The brains of Arabic speakers are different from the brains of other languages, does this mean that the brains of Arabic speakers are the best or most distinguished? This is what the results of the study by German researchers will answer!
Where German scientists have stated that each person’s native language affects the way certain regions of the brain are interwoven, which underlies the way humans think.
According to a recent German study, researchers found a stronger connection between the cerebral hemispheres (the two parts of the brain) of Arabic speakers, and a stronger connection with the linguistic areas of the left hemisphere of German speakers, according to what was published. by the site “Deutsche Welle”.
In this context, the Arabic language requires a very high level of attention and concentration between the speaker and the listener, which means that Arabic speakers work their brains in a more complex way than speakers of a language like German. In other words, the degree of brain processing requires a faster effort to understand the Arabic language spoken by Arabic speakers.
Scientists at the German Max Planck Institute for Cognitive and Brain Sciences in Leipzig, led by Dr. and lead author of the research Xu Khoo-wei, monitored the white matter of the brains of 47 native Arabic speakers and 47 native German speakers.
The researchers also made sure to select monolinguals, meaning they had only one native language. The team of scientists asked the participants to lie on an MRI scanner. Scanning with this device produces high-resolution images of the brain and obtains information about the connections between nerve fibers.
Armed with this data, Alfred Anwander, a researcher in the Department of Neuropsychology at the Max Planck Institute and co-author of the study, which was recently published in the journal “NeuroImage” and on the Max Planck Institute’s website, reported that speakers of Arabic showed a stronger connection between the left and right hemispheres of the brain than speakers of German.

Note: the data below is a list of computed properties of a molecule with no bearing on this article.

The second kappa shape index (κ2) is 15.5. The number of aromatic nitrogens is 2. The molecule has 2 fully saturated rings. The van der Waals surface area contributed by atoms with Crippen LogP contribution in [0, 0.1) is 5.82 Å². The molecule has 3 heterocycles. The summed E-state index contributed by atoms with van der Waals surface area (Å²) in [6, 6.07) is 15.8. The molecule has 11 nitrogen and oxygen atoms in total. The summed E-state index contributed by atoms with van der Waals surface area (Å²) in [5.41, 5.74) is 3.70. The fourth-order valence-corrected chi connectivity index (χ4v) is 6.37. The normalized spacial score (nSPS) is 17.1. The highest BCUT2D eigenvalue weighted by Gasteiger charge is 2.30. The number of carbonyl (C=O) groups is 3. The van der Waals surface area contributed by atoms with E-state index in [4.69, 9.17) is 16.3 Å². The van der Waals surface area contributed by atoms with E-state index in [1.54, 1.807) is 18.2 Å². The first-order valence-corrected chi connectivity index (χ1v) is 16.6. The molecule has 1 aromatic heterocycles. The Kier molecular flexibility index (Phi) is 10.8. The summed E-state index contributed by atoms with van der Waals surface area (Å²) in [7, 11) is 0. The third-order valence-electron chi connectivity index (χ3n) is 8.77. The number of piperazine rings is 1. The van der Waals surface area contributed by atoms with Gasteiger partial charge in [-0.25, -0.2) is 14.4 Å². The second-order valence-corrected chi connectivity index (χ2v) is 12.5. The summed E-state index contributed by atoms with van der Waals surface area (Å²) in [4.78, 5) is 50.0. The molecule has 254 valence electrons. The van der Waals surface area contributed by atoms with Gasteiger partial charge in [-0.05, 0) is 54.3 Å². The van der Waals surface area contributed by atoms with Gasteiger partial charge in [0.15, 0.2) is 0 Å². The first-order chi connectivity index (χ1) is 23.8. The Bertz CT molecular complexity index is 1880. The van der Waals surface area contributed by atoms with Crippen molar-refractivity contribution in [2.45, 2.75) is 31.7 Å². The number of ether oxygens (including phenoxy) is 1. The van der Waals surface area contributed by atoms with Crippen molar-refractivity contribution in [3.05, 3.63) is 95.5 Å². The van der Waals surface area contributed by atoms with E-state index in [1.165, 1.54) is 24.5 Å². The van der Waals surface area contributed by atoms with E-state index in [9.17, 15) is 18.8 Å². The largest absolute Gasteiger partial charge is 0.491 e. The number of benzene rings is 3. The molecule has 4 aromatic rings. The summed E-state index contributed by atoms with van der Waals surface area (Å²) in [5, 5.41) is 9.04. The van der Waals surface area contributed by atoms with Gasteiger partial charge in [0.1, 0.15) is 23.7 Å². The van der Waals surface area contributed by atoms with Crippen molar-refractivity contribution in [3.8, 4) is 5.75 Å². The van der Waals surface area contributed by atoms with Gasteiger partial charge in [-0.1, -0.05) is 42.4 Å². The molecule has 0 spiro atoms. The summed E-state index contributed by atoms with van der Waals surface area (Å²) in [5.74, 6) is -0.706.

Anwander added: The result surprised us a lot, because we had always assumed that the way the brain processes languages in general goes in one direction around the world among speakers of different mother tongues in these different languages, but the Arabic speakers showed us another surprising thing.
As for Arabic speakers, the research team found in the X-rays that the left and right hemispheres of the brain are more strongly connected, and there was also a stronger connection between the lateral lobes of the brain, called the temporal lobe, and also in the medial part called the parietal lobe, and these brain regions are responsible for processing the pronunciation of words and understanding the meaning of the spoken language, which is what the Arabic language requires of the speaker.
The team of German scientists added that it is important to emphasize that these different neural circuits for language processing in the brain, which appear differently between speakers of Arabic and speakers of other languages, do not mean advantages or disadvantages for the speakers, adding, “These neural circuits are different only in the form of association in what Among them, it is not better in one language or worse in another.
“It would be very exciting to extend the study to other languages,” Anwander continued.
In the second stage of the study, currently underway, the researchers will analyze what happens in the brains of Arabic speakers when they learn German.
At the end of the research, the scientists hope to use the results to improve foreign language learning methods. The research team notes that depending on the type of learner and their native language, different strategies can be developed for language learning, but they stress that much more research is needed to achieve this goal.